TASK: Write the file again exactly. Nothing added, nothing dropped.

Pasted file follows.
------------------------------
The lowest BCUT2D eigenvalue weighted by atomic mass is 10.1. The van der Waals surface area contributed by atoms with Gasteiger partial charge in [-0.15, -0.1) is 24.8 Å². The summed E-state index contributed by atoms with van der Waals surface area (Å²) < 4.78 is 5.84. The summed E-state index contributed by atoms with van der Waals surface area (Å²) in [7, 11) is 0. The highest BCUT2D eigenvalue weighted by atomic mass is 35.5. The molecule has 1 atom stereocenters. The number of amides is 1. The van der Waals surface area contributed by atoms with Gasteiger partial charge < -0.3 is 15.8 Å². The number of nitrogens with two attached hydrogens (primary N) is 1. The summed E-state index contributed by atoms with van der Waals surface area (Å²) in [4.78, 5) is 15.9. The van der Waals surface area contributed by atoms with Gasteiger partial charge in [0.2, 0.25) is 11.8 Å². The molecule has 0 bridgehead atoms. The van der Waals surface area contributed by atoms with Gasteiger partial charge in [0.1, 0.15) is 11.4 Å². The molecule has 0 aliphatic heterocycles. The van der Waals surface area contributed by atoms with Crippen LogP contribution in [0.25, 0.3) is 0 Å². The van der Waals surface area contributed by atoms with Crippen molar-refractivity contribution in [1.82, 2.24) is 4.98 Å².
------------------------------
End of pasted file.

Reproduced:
The lowest BCUT2D eigenvalue weighted by atomic mass is 10.1. The van der Waals surface area contributed by atoms with Gasteiger partial charge in [-0.15, -0.1) is 24.8 Å². The summed E-state index contributed by atoms with van der Waals surface area (Å²) < 4.78 is 5.84. The summed E-state index contributed by atoms with van der Waals surface area (Å²) in [7, 11) is 0. The highest BCUT2D eigenvalue weighted by atomic mass is 35.5. The molecule has 1 atom stereocenters. The number of amides is 1. The van der Waals surface area contributed by atoms with Gasteiger partial charge < -0.3 is 15.8 Å². The number of nitrogens with two attached hydrogens (primary N) is 1. The summed E-state index contributed by atoms with van der Waals surface area (Å²) in [4.78, 5) is 15.9. The van der Waals surface area contributed by atoms with Gasteiger partial charge in [0.2, 0.25) is 11.8 Å². The molecule has 0 bridgehead atoms. The van der Waals surface area contributed by atoms with Gasteiger partial charge in [0.1, 0.15) is 11.4 Å². The molecule has 0 aliphatic heterocycles. The van der Waals surface area contributed by atoms with Crippen LogP contribution in [0.25, 0.3) is 0 Å². The van der Waals surface area contributed by atoms with Crippen molar-refractivity contribution in [1.82, 2.24) is 4.98 Å².